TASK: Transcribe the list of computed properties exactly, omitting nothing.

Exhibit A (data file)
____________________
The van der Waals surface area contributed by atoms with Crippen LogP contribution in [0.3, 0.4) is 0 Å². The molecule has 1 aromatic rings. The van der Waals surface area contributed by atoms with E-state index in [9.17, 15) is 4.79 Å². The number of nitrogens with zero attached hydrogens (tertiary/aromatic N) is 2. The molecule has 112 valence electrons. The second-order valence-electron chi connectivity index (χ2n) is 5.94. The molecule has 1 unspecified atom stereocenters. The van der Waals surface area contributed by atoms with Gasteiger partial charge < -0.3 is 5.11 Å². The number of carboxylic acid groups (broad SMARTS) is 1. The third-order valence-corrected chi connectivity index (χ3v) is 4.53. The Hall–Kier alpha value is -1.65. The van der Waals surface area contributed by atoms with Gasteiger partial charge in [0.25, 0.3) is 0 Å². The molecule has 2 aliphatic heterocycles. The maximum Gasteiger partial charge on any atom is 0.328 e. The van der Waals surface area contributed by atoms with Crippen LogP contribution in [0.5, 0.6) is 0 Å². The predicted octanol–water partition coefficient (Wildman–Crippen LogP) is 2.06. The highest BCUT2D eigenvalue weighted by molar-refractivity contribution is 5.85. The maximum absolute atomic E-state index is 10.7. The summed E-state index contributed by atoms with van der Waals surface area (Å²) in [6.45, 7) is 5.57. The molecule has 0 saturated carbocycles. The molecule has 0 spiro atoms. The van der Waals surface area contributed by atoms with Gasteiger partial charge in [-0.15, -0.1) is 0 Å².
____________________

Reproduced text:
The van der Waals surface area contributed by atoms with Crippen LogP contribution in [0.3, 0.4) is 0 Å². The molecule has 1 aromatic rings. The van der Waals surface area contributed by atoms with E-state index in [9.17, 15) is 4.79 Å². The number of nitrogens with zero attached hydrogens (tertiary/aromatic N) is 2. The molecule has 112 valence electrons. The second-order valence-electron chi connectivity index (χ2n) is 5.94. The molecule has 1 unspecified atom stereocenters. The van der Waals surface area contributed by atoms with Gasteiger partial charge < -0.3 is 5.11 Å². The number of carboxylic acid groups (broad SMARTS) is 1. The third-order valence-corrected chi connectivity index (χ3v) is 4.53. The Hall–Kier alpha value is -1.65. The van der Waals surface area contributed by atoms with Gasteiger partial charge in [0.25, 0.3) is 0 Å². The molecule has 2 aliphatic heterocycles. The maximum Gasteiger partial charge on any atom is 0.328 e. The van der Waals surface area contributed by atoms with Crippen LogP contribution in [0.5, 0.6) is 0 Å². The predicted octanol–water partition coefficient (Wildman–Crippen LogP) is 2.06. The highest BCUT2D eigenvalue weighted by molar-refractivity contribution is 5.85. The maximum absolute atomic E-state index is 10.7. The summed E-state index contributed by atoms with van der Waals surface area (Å²) in [6.45, 7) is 5.57. The molecule has 0 saturated carbocycles. The molecule has 0 spiro atoms. The van der Waals surface area contributed by atoms with Gasteiger partial charge in [-0.15, -0.1) is 0 Å².